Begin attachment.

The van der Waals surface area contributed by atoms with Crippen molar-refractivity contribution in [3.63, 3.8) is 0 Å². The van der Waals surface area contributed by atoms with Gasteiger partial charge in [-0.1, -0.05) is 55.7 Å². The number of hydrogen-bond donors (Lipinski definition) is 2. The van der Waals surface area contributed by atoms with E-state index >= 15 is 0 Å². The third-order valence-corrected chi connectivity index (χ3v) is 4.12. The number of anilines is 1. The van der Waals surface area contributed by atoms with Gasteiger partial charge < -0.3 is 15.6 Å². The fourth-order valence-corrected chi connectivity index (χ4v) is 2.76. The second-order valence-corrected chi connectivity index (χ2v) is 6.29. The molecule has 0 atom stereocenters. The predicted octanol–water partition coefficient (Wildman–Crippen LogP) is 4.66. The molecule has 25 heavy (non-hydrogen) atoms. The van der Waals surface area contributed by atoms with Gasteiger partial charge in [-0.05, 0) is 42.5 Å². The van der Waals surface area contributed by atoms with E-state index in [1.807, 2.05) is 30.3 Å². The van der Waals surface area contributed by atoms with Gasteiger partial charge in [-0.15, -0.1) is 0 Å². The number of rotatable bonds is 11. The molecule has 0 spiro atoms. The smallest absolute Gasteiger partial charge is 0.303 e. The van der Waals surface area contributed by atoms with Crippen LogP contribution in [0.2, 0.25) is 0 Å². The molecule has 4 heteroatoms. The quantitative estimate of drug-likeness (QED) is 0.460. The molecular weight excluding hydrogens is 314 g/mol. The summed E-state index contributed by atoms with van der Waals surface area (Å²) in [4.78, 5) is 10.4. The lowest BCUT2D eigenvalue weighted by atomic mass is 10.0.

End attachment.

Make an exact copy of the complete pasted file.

The van der Waals surface area contributed by atoms with Crippen molar-refractivity contribution in [3.63, 3.8) is 0 Å². The van der Waals surface area contributed by atoms with Gasteiger partial charge in [-0.1, -0.05) is 55.7 Å². The number of hydrogen-bond donors (Lipinski definition) is 2. The van der Waals surface area contributed by atoms with E-state index >= 15 is 0 Å². The third-order valence-corrected chi connectivity index (χ3v) is 4.12. The number of anilines is 1. The van der Waals surface area contributed by atoms with Gasteiger partial charge < -0.3 is 15.6 Å². The fourth-order valence-corrected chi connectivity index (χ4v) is 2.76. The second-order valence-corrected chi connectivity index (χ2v) is 6.29. The molecule has 0 atom stereocenters. The predicted octanol–water partition coefficient (Wildman–Crippen LogP) is 4.66. The molecule has 25 heavy (non-hydrogen) atoms. The van der Waals surface area contributed by atoms with Gasteiger partial charge in [-0.05, 0) is 42.5 Å². The van der Waals surface area contributed by atoms with E-state index in [1.807, 2.05) is 30.3 Å². The van der Waals surface area contributed by atoms with Gasteiger partial charge in [-0.15, -0.1) is 0 Å². The number of rotatable bonds is 11. The molecule has 0 spiro atoms. The smallest absolute Gasteiger partial charge is 0.303 e. The van der Waals surface area contributed by atoms with Crippen LogP contribution in [0.2, 0.25) is 0 Å². The molecule has 4 heteroatoms. The quantitative estimate of drug-likeness (QED) is 0.460. The molecular weight excluding hydrogens is 314 g/mol. The summed E-state index contributed by atoms with van der Waals surface area (Å²) in [4.78, 5) is 10.4. The lowest BCUT2D eigenvalue weighted by atomic mass is 10.0.